A federal Labor government will work with the states and territories to encourage and support young people to take up apprenticeships which will realistically address the national skills shortage. Among other initiatives, younger students will be encouraged to try their hands at a trade through a trade taster program. We will increase the number of school based apprenticeships and establish a $2,000 trade completion bonus to encourage kids to complete their courses. We will introduce skills training centres in our high schools, where students will be able to complete their general education while at the same time beginning trades training. This is how it should work: a federal government working in conjunction with the states and territories to achieve outcomes together, not setting up in competition to make a political point.
This government has failed to adequately invest in the skills and education Australia needs to participate on the global stage in the 21st century. They will suffer for it at the next election, because people will punish them for it. If you do not invest in the nation you are stupid or foolish because you do not give the nation a decent future. What this government has done for the last 11½ years is to invest in ideology alone. (Time expired)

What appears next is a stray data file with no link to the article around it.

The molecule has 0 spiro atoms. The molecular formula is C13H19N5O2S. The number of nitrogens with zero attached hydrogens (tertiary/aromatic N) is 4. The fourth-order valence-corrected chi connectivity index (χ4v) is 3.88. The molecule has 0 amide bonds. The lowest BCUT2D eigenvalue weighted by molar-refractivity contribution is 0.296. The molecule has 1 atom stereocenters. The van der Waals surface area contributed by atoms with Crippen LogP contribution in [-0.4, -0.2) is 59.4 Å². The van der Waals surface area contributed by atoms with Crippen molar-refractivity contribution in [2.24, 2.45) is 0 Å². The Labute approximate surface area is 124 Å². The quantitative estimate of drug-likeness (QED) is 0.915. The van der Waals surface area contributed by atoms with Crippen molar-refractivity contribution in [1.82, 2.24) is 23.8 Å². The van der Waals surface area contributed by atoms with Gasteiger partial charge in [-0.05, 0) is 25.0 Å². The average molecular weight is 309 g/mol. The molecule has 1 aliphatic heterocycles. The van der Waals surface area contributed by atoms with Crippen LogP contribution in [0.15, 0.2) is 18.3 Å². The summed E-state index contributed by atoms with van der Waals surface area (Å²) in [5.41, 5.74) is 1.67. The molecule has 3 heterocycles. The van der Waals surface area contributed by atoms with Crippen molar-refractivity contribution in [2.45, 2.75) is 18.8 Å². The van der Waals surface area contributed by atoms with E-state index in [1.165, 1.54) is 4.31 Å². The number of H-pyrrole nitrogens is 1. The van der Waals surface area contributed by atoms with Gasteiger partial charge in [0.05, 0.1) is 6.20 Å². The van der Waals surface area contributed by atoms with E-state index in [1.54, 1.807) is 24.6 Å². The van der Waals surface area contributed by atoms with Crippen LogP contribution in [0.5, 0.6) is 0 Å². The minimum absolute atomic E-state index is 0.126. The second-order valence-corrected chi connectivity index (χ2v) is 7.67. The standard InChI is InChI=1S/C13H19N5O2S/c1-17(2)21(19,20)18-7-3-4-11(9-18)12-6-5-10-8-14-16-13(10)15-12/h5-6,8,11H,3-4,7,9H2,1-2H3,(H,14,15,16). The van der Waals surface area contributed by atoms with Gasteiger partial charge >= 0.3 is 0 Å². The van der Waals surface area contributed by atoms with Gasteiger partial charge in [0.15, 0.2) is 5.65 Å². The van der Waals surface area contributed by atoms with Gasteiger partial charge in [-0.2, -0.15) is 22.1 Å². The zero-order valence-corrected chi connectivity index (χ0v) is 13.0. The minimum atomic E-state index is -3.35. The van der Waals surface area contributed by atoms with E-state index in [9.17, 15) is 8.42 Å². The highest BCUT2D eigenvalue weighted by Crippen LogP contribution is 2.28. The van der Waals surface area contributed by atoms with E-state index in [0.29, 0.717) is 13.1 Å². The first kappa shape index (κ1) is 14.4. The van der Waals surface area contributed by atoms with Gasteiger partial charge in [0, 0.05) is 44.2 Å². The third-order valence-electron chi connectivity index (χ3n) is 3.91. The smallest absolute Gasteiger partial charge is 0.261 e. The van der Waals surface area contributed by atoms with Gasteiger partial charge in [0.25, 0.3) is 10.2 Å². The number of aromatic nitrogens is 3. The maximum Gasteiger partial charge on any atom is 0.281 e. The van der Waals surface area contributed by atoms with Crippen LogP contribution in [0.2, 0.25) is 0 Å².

This matter of public importance is particularly disappointing, not because under any examination it is totally untenable—there is nothing unusual about that in motions from the other side—but because in question time today it was shown clearly that the OECD report on which this MPI is based is totally false. Firstly, it excludes a whole number of government initiatives. It excludes HECS subsidised places at university, it excludes 75 per cent of VET funding and it omits all new government initiatives since 2004, including the now $6 billion Higher Education Endowment Fund. The disappointing thing is that, although knowing that this report was wrong and knowing that it was seriously flawed and did not accurately represent the situation with regard to education funding in this country, the opposition still came in and presented this MPI on the basis of the report.
Let me quickly turn to the three areas of education. Firstly, I turn to the higher education sector. The fact clearly is—the 2006 finance report shows this—that revenues for universities this year total $15.5 billion, double what they were in 1996. How in the world can the opposition say that we have not increased funding when the finance report shows clearly that it is double what it was in 1996?